Bob: My favorite Proverb?
Dennis: I’m not talking about African proverbs. [Laughter]
Bob: Of course. Now, I’m trying to run through the entire book of Proverbs to isolate—
Dennis: You have to review it all. It will only take a few seconds—
Bob: Here’s the one that got used around our house probably more than any other Proverb. We made our kids memorize this one early, and it got repeated often: “Like a madman shooting firebrands or deadly arrows is the man who deceives his neighbor and then says, ‘I was only kidding.’” That got used over and over again because our kids would do stuff to others and upset them: They’d go: “Stop it!”—“I was just kidding!”
“Like a madman shooting firebrands or deadly arrows….” So, they had to memorize that and repeat it. It was one of my favorites.
Dennis: Did the kids ever put their hands over their ears and say: “Nah, nah, nah, nah. Don’t say it again, Dad!”
Bob: Here’s the other one. I remember my daughter, Katie, coming to me and saying, “I have found my life verse.” I said, “What is it?” She said, “It is here in Proverbs 6: “A little slumber, a little sleep, a little folding of the hands to rest….” I go, “Honey, there’s a verse, right after that, and it kind of fits the context because ‘…destruction will come on you.’” She said: “I don’t like that verse. I just like the first half.” [Laughter]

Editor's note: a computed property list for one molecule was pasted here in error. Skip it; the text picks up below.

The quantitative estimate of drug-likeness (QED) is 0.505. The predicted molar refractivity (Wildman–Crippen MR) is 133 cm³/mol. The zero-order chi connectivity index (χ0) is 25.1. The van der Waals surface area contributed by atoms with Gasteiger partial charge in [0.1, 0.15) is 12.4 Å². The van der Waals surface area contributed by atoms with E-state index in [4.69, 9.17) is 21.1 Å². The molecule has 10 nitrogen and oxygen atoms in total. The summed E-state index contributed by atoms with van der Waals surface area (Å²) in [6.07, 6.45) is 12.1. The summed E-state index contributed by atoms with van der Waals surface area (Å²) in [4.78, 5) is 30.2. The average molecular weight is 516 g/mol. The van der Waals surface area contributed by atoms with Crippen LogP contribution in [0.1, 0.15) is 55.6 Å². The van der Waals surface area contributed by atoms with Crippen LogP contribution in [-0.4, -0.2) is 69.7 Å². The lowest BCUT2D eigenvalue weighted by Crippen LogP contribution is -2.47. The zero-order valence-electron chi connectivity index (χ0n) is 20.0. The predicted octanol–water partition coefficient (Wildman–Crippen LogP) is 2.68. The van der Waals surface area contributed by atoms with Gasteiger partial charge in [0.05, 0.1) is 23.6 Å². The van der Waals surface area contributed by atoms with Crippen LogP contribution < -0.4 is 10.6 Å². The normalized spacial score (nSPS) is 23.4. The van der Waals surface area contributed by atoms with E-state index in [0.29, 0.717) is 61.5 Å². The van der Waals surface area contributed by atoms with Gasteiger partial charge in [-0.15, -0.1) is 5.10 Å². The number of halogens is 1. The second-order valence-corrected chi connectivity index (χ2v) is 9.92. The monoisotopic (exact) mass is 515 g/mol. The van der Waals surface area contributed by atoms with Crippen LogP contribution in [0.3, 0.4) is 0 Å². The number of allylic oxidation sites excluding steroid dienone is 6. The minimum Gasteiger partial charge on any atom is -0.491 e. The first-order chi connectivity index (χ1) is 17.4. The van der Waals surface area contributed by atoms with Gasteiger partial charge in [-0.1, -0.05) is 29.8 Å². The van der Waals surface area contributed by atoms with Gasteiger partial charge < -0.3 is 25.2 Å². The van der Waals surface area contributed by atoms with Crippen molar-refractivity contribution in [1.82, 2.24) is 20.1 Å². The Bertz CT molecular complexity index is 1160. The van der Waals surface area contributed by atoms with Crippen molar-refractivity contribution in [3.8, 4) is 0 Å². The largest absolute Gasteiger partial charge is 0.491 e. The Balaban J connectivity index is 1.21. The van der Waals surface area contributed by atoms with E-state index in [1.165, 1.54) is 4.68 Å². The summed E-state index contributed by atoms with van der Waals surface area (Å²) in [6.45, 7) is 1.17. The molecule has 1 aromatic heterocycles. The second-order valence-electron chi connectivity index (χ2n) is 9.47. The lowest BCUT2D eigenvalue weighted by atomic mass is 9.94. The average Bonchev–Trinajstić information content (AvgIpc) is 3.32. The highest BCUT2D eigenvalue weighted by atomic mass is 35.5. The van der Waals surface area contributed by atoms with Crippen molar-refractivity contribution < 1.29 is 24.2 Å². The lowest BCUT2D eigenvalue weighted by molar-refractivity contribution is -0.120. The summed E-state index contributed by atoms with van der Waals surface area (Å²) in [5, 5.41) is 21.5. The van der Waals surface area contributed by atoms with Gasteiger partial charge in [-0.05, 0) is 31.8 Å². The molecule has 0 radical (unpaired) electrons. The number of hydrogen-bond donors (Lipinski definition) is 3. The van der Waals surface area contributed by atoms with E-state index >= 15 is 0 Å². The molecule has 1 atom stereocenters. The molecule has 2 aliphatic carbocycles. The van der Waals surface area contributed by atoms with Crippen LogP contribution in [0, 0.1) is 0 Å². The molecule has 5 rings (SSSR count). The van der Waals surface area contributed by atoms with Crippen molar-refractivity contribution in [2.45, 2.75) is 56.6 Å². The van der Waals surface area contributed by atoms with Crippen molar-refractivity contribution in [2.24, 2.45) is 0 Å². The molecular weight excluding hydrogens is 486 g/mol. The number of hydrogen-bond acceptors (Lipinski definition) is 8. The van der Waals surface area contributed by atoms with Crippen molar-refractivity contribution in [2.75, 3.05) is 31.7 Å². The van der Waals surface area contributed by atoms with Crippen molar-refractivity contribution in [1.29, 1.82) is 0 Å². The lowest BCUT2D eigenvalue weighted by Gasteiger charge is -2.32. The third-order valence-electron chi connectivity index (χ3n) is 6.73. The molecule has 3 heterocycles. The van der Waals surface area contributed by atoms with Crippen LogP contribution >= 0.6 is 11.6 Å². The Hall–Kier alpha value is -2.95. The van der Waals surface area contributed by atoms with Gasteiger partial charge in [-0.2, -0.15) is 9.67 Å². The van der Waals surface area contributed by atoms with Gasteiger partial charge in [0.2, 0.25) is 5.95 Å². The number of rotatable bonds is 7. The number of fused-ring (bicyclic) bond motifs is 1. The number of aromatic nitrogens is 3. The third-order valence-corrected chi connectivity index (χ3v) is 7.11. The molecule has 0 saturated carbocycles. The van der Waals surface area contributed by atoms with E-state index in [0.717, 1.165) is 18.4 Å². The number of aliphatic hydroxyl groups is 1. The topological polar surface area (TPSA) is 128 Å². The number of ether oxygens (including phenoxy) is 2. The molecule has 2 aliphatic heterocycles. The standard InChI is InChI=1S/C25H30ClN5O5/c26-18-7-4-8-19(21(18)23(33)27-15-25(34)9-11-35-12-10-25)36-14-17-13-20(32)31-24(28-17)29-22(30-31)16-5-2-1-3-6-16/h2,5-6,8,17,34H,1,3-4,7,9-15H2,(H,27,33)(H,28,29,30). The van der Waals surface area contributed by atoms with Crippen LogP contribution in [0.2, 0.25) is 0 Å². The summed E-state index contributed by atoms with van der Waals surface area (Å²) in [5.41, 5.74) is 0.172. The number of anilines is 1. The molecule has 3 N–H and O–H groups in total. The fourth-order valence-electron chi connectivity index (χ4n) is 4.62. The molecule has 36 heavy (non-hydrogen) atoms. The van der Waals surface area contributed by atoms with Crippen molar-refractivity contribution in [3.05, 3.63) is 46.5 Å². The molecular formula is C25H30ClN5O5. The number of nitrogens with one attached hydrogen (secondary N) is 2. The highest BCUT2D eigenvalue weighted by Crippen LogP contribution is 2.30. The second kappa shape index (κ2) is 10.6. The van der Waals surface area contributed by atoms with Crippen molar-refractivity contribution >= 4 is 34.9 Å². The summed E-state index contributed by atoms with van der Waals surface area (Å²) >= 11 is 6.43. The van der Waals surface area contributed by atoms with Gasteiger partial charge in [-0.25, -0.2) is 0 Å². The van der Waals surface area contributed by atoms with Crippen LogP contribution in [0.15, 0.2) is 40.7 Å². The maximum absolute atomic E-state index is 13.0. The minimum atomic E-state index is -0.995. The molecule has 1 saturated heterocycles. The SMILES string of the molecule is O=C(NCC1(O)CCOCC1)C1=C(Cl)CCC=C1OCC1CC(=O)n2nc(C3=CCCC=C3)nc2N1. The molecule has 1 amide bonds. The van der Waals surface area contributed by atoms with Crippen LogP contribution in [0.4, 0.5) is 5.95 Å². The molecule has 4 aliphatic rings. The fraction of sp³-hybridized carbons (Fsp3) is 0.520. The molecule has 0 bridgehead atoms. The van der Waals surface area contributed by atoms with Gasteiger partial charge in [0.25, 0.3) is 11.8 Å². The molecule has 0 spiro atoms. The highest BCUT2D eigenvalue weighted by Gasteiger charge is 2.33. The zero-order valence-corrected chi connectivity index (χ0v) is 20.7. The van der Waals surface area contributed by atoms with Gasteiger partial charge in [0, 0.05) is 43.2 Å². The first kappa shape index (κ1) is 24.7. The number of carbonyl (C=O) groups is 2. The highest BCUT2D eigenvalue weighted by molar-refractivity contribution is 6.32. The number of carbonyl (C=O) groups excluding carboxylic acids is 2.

Dennis: She likes the sleep!
Bob: That’s right!
Dennis: Well, mine is Proverbs, Chapter 1, verse 7: “The fear of the Lord is the beginning of knowledge; fools despise wisdom and instruction.” I’ve always—well, I had that verse introduced to me—it was kind of like a keyhole into the book of Proverbs.
Dennis: If you understand that verse, you can better understand the entire book of Proverbs. I’m going to ask our guest, on the broadcast today, before I introduce her to our listening audience. Lydia Brownback, you’ve written a book about Proverbs. The book is called A Woman’s Wisdom: How the Book of Proverbs Speaks to Everything. What’s your favorite proverb out of all?